Speechwriting: Corporate, Weddings, Retirement


Necessary for Poets: review - 2011 Poet's Market

Have you bought it yet? If you are intending to be a published poet, and, like me, no one has heard of you, you need "2011 Poet's Market."

As a poet often writing with religious overtones, I need to know which publications, secular and religious, are open to such poetry. Some do not want to see any sort of religious poetry, and others are open, but with limits, and others welcome it. This book helps me avoid wasting my time, their time, and postage. By using this book, everyone is happy.

I have used this guide successfully to be published. It is thorough, packed with info. The articles found between sections help me see the process more clearly, strategies and what to avoid.

Useful are the icons indicating if they pay, or won awards, etc. You'll find the icons essential, as you determine which publishers pay, which are new additions to the guide, which are open to newer writers, etc. For example, you can avoid sending too many poems (and save a few stamps) by knowing a publisher only wants to see five poems. Or, who will accept submissions via e-mail? That's here.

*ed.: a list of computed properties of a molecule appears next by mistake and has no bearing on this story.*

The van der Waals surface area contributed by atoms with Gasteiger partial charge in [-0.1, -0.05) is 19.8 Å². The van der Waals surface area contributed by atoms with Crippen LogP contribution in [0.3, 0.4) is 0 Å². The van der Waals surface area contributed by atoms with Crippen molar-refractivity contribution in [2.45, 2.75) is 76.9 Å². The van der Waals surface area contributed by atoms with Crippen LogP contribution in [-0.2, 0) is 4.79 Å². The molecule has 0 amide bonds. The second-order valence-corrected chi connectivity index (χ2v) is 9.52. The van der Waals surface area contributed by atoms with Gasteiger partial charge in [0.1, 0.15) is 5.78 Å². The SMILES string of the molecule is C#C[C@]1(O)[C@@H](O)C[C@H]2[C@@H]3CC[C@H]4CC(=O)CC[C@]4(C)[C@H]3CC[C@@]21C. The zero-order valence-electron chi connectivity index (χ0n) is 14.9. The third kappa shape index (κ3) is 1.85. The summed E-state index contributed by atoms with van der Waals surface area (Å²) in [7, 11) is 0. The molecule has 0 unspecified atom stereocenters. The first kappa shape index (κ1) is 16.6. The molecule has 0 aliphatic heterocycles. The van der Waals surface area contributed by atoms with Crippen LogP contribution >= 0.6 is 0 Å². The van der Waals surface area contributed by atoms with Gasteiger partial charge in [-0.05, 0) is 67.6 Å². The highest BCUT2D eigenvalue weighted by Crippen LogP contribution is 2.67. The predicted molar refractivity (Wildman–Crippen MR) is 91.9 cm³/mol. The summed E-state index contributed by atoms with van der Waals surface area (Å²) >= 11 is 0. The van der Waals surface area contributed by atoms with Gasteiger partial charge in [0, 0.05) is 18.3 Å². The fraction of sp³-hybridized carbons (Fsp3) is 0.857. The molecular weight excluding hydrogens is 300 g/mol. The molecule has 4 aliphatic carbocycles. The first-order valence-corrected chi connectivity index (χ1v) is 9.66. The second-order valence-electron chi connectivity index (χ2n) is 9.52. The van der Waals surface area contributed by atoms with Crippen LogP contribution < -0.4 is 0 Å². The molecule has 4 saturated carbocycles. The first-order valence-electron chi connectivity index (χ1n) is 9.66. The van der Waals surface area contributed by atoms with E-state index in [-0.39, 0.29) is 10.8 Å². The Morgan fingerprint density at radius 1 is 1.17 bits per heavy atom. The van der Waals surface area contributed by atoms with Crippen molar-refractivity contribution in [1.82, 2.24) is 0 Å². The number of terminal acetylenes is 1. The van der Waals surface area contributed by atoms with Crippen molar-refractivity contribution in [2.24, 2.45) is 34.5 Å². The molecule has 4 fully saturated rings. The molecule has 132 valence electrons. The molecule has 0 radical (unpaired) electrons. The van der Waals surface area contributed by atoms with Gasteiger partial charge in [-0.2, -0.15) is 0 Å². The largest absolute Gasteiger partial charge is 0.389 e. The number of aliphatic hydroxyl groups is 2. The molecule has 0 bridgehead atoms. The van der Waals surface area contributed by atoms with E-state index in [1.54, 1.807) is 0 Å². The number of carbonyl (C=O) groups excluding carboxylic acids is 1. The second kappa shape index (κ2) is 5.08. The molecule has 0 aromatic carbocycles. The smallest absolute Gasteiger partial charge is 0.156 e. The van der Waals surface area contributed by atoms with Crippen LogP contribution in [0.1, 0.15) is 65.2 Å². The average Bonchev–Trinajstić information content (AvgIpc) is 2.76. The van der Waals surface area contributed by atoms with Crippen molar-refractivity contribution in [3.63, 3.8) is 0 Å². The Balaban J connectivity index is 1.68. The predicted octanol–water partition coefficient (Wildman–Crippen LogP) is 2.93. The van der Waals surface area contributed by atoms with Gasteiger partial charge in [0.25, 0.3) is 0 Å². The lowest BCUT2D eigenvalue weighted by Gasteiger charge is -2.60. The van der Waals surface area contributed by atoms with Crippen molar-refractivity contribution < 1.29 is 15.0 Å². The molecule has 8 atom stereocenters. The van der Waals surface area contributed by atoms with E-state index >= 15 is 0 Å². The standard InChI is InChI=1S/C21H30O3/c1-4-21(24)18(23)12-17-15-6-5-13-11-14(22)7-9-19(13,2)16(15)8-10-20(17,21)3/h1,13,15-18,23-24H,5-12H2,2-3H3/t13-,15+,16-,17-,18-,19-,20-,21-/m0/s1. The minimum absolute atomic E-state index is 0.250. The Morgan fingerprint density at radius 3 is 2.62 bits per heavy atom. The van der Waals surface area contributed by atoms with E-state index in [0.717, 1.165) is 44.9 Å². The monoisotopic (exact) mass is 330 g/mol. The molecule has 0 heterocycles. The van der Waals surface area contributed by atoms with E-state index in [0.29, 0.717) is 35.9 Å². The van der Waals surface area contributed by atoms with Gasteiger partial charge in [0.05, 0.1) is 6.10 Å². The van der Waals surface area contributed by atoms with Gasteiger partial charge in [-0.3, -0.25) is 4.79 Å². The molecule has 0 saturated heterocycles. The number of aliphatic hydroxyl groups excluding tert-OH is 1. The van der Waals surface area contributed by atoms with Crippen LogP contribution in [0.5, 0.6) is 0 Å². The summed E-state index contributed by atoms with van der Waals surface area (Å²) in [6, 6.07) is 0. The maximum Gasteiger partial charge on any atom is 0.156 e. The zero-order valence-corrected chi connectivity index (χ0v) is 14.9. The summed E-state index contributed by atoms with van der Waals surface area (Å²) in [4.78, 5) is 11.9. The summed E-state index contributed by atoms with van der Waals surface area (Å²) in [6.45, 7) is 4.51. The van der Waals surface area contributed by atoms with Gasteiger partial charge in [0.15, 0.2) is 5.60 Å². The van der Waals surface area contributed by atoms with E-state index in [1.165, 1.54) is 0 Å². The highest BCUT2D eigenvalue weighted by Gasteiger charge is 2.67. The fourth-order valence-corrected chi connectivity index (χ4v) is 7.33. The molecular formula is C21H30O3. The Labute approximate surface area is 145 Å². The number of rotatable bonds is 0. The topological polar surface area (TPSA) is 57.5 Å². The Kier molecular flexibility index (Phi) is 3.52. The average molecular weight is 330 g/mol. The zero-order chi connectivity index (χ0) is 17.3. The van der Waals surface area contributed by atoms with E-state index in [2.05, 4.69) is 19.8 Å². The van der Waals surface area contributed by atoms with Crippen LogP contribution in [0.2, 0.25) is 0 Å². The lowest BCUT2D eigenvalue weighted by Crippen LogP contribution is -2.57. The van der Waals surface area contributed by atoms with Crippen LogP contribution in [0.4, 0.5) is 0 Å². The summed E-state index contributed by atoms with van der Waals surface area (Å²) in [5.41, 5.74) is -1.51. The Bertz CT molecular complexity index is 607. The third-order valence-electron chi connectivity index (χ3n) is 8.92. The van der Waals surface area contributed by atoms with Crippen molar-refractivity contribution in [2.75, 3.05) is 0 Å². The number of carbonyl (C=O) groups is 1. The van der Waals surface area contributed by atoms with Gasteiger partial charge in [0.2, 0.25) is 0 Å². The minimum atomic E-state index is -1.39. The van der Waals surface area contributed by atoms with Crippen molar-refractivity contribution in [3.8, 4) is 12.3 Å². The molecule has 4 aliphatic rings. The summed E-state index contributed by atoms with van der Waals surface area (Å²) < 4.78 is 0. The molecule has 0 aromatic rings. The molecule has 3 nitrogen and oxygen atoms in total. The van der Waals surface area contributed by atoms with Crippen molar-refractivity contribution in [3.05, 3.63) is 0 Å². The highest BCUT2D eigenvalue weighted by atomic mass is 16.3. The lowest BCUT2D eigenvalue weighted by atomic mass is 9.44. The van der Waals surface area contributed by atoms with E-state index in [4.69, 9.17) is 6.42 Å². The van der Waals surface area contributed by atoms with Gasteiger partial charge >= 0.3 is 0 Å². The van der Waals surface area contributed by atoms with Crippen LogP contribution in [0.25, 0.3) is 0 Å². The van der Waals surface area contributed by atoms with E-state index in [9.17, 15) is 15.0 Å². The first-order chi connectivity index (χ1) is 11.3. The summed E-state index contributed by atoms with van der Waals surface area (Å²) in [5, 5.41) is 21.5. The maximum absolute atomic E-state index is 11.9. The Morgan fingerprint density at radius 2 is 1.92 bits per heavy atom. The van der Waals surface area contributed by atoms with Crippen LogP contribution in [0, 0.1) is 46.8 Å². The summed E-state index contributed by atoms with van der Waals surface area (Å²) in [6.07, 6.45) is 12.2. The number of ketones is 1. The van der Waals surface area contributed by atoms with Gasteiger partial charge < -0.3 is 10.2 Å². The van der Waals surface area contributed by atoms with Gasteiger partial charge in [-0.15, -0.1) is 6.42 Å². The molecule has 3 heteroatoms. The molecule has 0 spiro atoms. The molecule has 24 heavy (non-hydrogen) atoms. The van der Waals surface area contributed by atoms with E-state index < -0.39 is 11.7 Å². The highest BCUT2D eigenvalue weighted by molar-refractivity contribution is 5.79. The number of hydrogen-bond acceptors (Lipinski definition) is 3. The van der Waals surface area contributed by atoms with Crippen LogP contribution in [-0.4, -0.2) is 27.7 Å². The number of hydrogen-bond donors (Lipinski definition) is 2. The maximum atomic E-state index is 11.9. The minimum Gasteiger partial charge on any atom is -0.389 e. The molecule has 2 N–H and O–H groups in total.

2011 Poet's MarketOccasionally, as with the entry for "Pinyon", an annual published out of Mesa State College in Colorado, the advice is less useful. They say, "Send us your best work!" I am not certain why I would do otherwise, but there you have it. More often than not, though, editors recognize that inclusion will result in poetry meeting their needs, and careful think through their entry.

Also, if you are looking to get into the religious market, Poet's Market is just a start. It is decent, but only covers the largest publishers in this genre. You should also buy Sally Stuart's "Christian Writer's Market Guide," a very similarly structured book, the definitive guide for Christian writers.

I fully recommend the "2011 Poet's Market."

Anthony Trendl
Post a Comment